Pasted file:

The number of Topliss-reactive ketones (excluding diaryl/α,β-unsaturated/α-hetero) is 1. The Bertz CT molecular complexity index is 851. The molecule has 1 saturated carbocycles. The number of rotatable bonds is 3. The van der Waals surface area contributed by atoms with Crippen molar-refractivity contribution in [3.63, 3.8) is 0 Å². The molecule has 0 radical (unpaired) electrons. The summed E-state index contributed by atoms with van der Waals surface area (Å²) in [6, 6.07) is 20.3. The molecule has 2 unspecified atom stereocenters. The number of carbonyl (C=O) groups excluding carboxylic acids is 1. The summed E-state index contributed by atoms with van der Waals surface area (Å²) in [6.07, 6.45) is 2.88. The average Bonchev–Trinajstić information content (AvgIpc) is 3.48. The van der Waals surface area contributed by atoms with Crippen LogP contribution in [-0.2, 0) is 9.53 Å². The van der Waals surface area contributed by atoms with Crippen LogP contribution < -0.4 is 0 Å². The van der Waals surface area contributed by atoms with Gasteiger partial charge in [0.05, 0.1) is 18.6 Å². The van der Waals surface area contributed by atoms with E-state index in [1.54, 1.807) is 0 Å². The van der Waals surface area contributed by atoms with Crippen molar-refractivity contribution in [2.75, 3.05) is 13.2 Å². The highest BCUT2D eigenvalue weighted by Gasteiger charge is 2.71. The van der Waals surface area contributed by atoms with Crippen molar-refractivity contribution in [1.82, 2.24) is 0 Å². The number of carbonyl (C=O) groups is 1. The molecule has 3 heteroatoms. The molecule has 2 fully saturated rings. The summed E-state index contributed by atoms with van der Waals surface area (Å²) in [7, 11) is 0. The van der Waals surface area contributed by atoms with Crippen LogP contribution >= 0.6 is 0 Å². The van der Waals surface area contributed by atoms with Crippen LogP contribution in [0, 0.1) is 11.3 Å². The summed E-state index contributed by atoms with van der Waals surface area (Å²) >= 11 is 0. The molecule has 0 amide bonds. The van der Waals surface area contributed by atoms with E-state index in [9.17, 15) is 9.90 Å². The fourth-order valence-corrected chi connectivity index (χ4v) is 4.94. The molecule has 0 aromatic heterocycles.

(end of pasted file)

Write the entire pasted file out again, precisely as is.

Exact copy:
The number of Topliss-reactive ketones (excluding diaryl/α,β-unsaturated/α-hetero) is 1. The Bertz CT molecular complexity index is 851. The molecule has 1 saturated carbocycles. The number of rotatable bonds is 3. The van der Waals surface area contributed by atoms with Crippen molar-refractivity contribution in [3.63, 3.8) is 0 Å². The molecule has 0 radical (unpaired) electrons. The summed E-state index contributed by atoms with van der Waals surface area (Å²) in [6, 6.07) is 20.3. The molecule has 2 unspecified atom stereocenters. The number of carbonyl (C=O) groups excluding carboxylic acids is 1. The summed E-state index contributed by atoms with van der Waals surface area (Å²) in [6.07, 6.45) is 2.88. The average Bonchev–Trinajstić information content (AvgIpc) is 3.48. The van der Waals surface area contributed by atoms with Crippen LogP contribution in [-0.2, 0) is 9.53 Å². The van der Waals surface area contributed by atoms with Crippen LogP contribution < -0.4 is 0 Å². The van der Waals surface area contributed by atoms with Gasteiger partial charge in [0.05, 0.1) is 18.6 Å². The van der Waals surface area contributed by atoms with E-state index in [1.54, 1.807) is 0 Å². The van der Waals surface area contributed by atoms with Crippen molar-refractivity contribution in [2.75, 3.05) is 13.2 Å². The highest BCUT2D eigenvalue weighted by Gasteiger charge is 2.71. The van der Waals surface area contributed by atoms with Crippen molar-refractivity contribution in [1.82, 2.24) is 0 Å². The number of carbonyl (C=O) groups is 1. The molecule has 3 heteroatoms. The molecule has 2 fully saturated rings. The summed E-state index contributed by atoms with van der Waals surface area (Å²) in [7, 11) is 0. The van der Waals surface area contributed by atoms with Crippen LogP contribution >= 0.6 is 0 Å². The van der Waals surface area contributed by atoms with Crippen LogP contribution in [0, 0.1) is 11.3 Å². The summed E-state index contributed by atoms with van der Waals surface area (Å²) >= 11 is 0. The molecule has 0 amide bonds. The van der Waals surface area contributed by atoms with E-state index in [9.17, 15) is 9.90 Å². The fourth-order valence-corrected chi connectivity index (χ4v) is 4.94. The molecule has 0 aromatic heterocycles.